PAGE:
In the beginning of January 2022, widespread protests and unprecedented unrest took place in Kazakhstan – one of the largest post-Soviet states and Central Asia's most important power. For several days, Kazakhstan's old capital Almaty and at last three other provincial centers were vandalized and set on fire by people whom the government labeled "terrorists" and "extremists." However, it appeared that the majority of the protesters were, in one way or another, connected to local oligarchs and even to secret services. The unrest resulted in at least 225 dead and more than 4,500 wounded or hospitalized, 9,900 arrested or detained and hundreds of millions dollars in damages. Two months after order was restored, it is possible to estimate the causes of the events and the direction in which they may take Kazakhstan in the future.
Kazakhstan May Emerge As A Nation Seeking A Way Out Of The Post-Soviet Realities
Even though the Kazakhstan government insisted the riots were caused by "international terrorists," the fact is that domestic conditions provoked the protests. Kazakhstan is an oil-rich nation that demonstrated formidable economic achievements after declaring its independence (oil production rose 3.6 times compared to the last Soviet figures, gas production rose 6.4 times, and uranium output rose at least 14 times), and became a home for the largest Foreign Direct Investment (FDI) stock in Central Asia, totaling $120 billion. Yet, Kazakhstan remains a poor country plagued by incredible economic inequality. While nominal per capita GDP accounted for $9,100 in 2020, up to a half the population survives on less than 45,000 Kazakhstani tenge, or roughly $115 a month, and the official poverty line was set at 70 percent (!) of the minimal subsistence level, which is less than $60 per month. At the same time, around 160 superrich individuals controls half the nation's wealth, displaying signs of luxurious living. The gap between the city dwellers and rural people that supply the workforce for the capital and other large cities, is also increasing – those who come from the countryside are destined to become a discriminated urban underclass.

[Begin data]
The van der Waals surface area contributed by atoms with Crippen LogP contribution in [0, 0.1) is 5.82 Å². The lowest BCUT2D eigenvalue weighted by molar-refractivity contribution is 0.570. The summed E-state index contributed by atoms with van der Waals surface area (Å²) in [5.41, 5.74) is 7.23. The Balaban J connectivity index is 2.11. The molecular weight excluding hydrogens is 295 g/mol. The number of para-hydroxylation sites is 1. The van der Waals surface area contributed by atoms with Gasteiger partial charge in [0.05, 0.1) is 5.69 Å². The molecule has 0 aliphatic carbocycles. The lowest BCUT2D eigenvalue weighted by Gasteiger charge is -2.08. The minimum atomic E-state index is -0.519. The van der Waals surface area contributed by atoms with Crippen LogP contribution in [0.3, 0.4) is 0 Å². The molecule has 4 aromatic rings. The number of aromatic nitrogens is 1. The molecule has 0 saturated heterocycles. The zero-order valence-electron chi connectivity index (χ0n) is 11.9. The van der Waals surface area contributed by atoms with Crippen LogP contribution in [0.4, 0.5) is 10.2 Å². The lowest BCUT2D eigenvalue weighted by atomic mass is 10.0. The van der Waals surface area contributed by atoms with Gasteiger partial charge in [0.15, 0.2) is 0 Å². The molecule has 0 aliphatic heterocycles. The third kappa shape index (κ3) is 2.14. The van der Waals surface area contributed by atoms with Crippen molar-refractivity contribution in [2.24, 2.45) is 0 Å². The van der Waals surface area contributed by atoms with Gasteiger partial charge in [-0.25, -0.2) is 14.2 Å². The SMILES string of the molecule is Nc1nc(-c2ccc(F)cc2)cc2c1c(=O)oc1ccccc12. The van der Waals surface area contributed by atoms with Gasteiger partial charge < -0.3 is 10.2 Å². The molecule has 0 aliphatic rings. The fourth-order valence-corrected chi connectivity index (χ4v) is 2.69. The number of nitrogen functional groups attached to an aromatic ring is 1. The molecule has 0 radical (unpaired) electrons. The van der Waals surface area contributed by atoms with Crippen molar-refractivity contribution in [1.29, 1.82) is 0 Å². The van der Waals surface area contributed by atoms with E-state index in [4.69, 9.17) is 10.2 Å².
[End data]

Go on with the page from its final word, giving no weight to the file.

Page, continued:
Furthermore, since 2019, Kazakhstan has been subjected to a controversial political "transit," as the country's first President Nursultan Nazarbayev has resigned and his experienced former Foreign Minister Kassym-Jomart Tokayev replaced him. Though Tokayev won a formal presidential election, much of the real power remained in the hands of former President Nazarbayev, as "the Leader of the Nation," and his loyalists, such as Prime Minister Askar Mamin, who was appointed just before Nazarbayev's resignation, and head of Kazakhstan's National Security Committee Karim Masimov, who has served as both prime minister and as chief of staff to the president. These men secured the positions and the well-being of Nazarbayev's vast clan, which has been omnipresent in both the nation's economy and in its public service.
However, as Nazarbayev himself grew older and less active, his relatives and loyalists felt threatened by Tokayev, who tried to initiate some minor changes in top bureaucracy and implement long-needed economic reforms. By the end of 2021, the political transit was almost over, and some members of the "old guard" realized it was its last chance to orchestrate a coup to restore Nazarbayev's clan in power.